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Waldon 8th grader shoots a hole in one (with an arrow)

January 29, 2014 - By Meg Peters

Review Staff Writer

Waldon Middle School has their own Robin Hood but he doesn't wear tights.

Displayed in a showcase outside the auxiliary gym, this 'robin hood' is the result of 8thgrader Aaron Fryzel, who shot and wedged an aluminum arrow directly into his previously shot arrow, equivalent to a hole-in-one in golf.

"I was pretty pleased," Fryzel said, his second year as an archer, and first year in the Waldon Archery club.

The bow he used is the official bow for the National Archery in the Schools Program (NASP), an Original Genesis Bow, with an adjustable draw weight of 10 to 20 pounds. He was standing 10 meters from the target.

"With an old wooden arrow, it would split the arrow, but with these aluminum ones it wedged right in," said Waldon's biology teacher and certified archery director, Jon Gray who witnessed the feat. "He's a bigger student, so we had his bow cranked up to the highest. You have to be perfect in order to do it."

Fryzel's Easton full-length aluminum arrow hit a pin-sized hole in the nock of the other arrow. The nock connects the arrow to the bow string when shooting.

At 20 pounds of draw weight, the Genesis has the kinetic energy of a 35 pound recurve bow, according to the NASP website.

Fryzel is the second student in Waldon's archery program to score a robin hood.

"It's so special because you have to hit it right on that precise point, or else it bounces off," Fryzel said.

Waldon is the only middle school in the Lake Orion district to host the international NASP after-school archery program. It is part of the district's Lake Orion Dragon Guided After School Programs (GAP), a program that provides substance-free activities for students k-12.

It was implemented seven years ago at Waldon, and Gray said graduating 8th graders were so interested in the program that Lake Orion High School developed one too.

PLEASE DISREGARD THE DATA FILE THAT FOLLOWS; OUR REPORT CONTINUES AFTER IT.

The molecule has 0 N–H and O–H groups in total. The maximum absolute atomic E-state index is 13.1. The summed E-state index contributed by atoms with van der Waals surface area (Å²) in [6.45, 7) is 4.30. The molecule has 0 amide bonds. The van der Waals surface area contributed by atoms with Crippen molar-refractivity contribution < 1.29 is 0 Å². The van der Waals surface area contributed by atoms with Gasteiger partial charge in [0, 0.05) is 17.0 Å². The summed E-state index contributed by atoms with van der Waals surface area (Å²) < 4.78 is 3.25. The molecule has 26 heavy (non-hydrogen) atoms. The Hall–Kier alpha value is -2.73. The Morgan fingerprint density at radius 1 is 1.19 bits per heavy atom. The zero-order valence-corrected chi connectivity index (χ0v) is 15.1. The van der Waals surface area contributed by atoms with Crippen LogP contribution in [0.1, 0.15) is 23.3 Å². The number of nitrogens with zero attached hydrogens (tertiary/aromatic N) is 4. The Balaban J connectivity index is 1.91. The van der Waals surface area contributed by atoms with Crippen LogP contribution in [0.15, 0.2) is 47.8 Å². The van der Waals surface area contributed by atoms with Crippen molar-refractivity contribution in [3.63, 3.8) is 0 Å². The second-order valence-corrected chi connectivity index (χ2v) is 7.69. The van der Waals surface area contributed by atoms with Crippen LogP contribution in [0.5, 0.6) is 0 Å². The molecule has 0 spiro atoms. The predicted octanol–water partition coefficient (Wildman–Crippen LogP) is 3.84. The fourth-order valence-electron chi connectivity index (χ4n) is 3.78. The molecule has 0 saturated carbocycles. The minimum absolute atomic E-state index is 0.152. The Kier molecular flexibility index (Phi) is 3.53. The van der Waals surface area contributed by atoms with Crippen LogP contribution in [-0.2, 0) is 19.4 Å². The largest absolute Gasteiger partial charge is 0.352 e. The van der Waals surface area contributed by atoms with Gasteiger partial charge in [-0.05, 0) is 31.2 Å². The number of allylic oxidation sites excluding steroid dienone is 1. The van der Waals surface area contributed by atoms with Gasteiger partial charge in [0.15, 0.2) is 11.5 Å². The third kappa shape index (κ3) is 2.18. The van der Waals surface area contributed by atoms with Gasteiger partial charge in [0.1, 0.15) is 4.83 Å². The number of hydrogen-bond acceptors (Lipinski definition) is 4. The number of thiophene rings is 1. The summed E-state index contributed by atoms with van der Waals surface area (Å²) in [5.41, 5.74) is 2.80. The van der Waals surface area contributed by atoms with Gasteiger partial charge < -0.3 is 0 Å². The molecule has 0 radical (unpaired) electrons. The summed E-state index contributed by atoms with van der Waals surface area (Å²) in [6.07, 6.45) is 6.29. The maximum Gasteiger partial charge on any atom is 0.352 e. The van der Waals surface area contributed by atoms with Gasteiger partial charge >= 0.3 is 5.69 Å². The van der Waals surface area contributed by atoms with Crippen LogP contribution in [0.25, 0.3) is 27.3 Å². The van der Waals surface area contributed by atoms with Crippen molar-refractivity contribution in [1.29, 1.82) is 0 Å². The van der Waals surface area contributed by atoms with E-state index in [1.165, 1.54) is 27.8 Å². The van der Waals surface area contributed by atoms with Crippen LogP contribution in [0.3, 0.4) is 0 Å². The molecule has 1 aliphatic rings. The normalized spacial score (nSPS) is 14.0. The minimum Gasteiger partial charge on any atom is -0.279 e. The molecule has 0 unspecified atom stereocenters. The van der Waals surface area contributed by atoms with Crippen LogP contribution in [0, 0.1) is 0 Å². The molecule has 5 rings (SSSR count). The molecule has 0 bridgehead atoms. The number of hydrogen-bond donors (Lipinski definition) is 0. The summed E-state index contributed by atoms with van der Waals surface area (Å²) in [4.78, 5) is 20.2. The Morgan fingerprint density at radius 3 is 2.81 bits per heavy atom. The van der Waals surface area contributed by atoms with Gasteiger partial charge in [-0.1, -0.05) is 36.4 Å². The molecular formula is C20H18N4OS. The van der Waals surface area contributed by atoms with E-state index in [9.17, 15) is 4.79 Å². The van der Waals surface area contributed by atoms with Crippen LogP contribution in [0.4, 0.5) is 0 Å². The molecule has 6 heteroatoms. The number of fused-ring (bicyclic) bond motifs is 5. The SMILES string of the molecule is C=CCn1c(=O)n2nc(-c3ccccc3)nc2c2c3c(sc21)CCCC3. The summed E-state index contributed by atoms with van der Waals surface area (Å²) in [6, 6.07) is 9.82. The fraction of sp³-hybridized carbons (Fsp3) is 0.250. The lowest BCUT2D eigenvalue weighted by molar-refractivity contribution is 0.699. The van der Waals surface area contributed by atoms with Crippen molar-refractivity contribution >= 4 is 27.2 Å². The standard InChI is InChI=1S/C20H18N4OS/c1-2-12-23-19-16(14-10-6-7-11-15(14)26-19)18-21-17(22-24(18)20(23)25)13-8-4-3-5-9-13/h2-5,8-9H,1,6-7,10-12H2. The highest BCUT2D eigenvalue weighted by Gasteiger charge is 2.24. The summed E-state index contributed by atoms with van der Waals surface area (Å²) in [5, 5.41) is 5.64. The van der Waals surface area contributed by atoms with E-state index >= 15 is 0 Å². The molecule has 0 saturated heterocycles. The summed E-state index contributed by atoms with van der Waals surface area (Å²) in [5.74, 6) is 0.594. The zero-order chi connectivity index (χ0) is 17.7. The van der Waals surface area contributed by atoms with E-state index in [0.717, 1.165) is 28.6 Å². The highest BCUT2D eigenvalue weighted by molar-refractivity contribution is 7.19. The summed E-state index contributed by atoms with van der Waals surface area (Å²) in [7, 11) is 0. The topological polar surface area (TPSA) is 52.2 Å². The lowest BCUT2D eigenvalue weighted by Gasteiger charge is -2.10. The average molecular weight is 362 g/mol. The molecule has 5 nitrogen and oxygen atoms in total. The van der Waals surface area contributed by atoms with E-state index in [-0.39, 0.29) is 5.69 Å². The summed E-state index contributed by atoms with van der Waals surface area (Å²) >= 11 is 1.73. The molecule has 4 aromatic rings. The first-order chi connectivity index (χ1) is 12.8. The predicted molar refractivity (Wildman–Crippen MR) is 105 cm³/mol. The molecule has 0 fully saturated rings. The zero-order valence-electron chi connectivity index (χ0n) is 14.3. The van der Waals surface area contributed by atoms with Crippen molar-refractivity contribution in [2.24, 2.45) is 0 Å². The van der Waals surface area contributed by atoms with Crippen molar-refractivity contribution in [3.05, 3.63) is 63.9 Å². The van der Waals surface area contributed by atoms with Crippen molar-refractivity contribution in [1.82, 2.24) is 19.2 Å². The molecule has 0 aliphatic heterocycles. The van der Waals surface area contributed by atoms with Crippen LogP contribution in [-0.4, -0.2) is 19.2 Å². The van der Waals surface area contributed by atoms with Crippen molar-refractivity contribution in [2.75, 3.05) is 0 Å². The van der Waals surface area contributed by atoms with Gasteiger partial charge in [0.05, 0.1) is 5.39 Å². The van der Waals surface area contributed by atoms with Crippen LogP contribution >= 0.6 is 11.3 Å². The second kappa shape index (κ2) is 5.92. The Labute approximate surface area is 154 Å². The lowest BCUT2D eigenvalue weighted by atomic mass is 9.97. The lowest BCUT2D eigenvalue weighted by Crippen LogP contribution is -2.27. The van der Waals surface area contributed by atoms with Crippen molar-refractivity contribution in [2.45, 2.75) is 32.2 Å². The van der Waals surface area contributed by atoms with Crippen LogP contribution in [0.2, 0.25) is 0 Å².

The program first started in Kentucky with the original purpose to improve students' motivation in the classroom, focus and micro/macro motor ability. Wildlife conservation groups also jumped on board with the hopes of inspiring young learners to learn the importance of outdoor skills which could lead to future wildlife conservation.

It was co-created by the Kentucky Departments of Fish and Wildlife Resources, the Kentucky Department of Education, and Mathews Archery in 2001. Because of the "neighbor-state" interest, according to the NASP website, the program became a national program within the first year, and has grown to include other countries as well.

Students from fourth through twelfth grade can participate after school and in competitions around the country.

NASP has 501 c3 non-profit education foundation status.

Last year the program went from 25 to 60 kids within Waldon, and this year about 40 kids attend either Monday or Thursday sessions after school. Gray said it was a great way to involve students in non-typical sports because size, age, and strength do not influence a student's precision.

"It gives us a chance to just have fun with other students from Waldon," said John Kleet, another member of the Waldon's archery club.

All the archers were very excited for Fryzel's robin hood.

"It makes a pretty different sound, and when he hit it right away, he just kind of sheepishly said, 'I ruined an arrow," Gray said. "I said, 'ruined an arrow, that's not the big deal. The big deal is doing this!"

Fryzel will take his two-in-one arrow home at the end of the school year.

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